In "Love, Peace, and Soul," a book that's equally passionate about the show but that offers a broader view, Ericka Blount Danois takes on the challenge of documenting the complicated back story of "Soul Train." She wonderfully addresses some of the show's most important — and too often ignored — aspects.
Danois captures the voices and stories of the dancers, who were the heart of "Soul Train" but were rarely given a forum to tell their tales. Like Questlove, she does a nice job relating the importance of spectatorship to the show's legacy, opening with a vivid recounting of her family gathering around the clothes hanger-antenna-assisted TV to share the communal alchemy of watching vibrant black TV in the era before BET and TV One. She's a little too loose with some drug and sex anecdotes involving Cornelius (which are credible, but I'd be inclined to source salacious stories, rather than state them as facts). Yet Danois' writing is impressively sensitive and emotional in addressing the days leading up to, and the repercussions after, Cornelius' 2012 suicide.
But because this story is so important, some aspects of the book are frustrating. Since Danois demonstrates strong writing skills and a good researcher's work ethic (she contacted me repeatedly, checking on Chicago sources from "Soul Train" research I did for the Chicago Reader, and she thoroughly vetted a number of important figures), I'm almost angry at the publisher for allowing so many elements of this book to be subpar.
Obviously, in the current publishing economy, editors and fact-checkers cannot devote the hours they once did, but I expect more from Backbeat, an imprint of respected sheet music publisher Hal Leonard. The title, with its subtitle and sub-subtitle — "Love, Peace, and Soul: Behind the Scenes of America's Favorite Dance Show Soul Train: Classic Moments" — is absurd. "Classic Moments" would be an appropriate phrase on a best-of DVD, not a scholarly study. The book's bibliography lists interview subjects alphabetically by first names. It feels as if no one even looked over the proofs before publication.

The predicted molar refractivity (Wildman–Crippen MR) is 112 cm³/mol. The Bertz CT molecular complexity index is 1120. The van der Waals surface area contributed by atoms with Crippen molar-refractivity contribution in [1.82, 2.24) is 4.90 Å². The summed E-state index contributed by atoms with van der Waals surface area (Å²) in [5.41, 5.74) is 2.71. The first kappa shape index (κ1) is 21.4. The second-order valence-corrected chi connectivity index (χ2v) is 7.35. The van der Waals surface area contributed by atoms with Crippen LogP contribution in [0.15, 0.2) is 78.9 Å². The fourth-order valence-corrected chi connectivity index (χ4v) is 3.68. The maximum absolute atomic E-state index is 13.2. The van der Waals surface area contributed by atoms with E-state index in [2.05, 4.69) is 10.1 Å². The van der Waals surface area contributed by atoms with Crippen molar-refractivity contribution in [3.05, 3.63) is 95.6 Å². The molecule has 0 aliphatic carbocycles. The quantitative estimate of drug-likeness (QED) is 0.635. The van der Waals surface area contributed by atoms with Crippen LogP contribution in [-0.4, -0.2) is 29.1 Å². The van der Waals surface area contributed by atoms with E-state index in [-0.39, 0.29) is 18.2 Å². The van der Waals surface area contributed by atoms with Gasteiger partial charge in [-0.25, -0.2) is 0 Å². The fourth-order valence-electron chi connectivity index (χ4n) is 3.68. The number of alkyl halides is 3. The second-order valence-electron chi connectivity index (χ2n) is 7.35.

There are so many tiny errors that a proofreader should have caught. Obviously "American Bandstand," that icon of the bobby-soxers era, did not first become a national program in 1967 (it was in 1957). Clearly the original "Soul Train" set was not actually 10 feet by 10 feet. While this may seem like nitpicking, the problem is that when Danois' original research delves into unexplored territory — like the extensive behind-the-scenes story of the "Soul Train"-sponsored act Shalamar, or Danois' fascinating exploration of the show's failed expansion with a record label, San Francisco nightclub and dance school — I want to be empowered and excited by these new revelations. But it's hard to accept them as facts when a few pages later the release date of "Thriller" is incorrect.
Perhaps a few confused dates and a hinky index shouldn't matter so much, but I am sensitive about "Soul Train" getting second-class citizen treatment because I treasure it so much as a Chicago-born (which Danois documents well), aesthetically magnificent, American original. In a funkier world there would be countless books, conferences and studies about "Soul Train." Until we live in that world, these two volumes, which share a sincerely passionate appreciation of the hippest trip in TV history, are a good start. Hopefully Questlove's book does well enough to liberate more rare images (and old episodes and perhaps even the promised reboot). And hopefully Danois' book does well enough to garner a second, amended edition — with at least one less subtitle.
Jake Austen is editor of Roctober magazine and co-author of "Darkest America: Black Minstrelsy from Slavery to Hip-Hop." He lives in Chicago.
By Questlove, Harper Design, 288 pages, $45
"Love, Peace, and Soul"
By Ericka Blount Danois, Backbeat, 272 pages, $24.99Copyright © 2015, The Baltimore Sun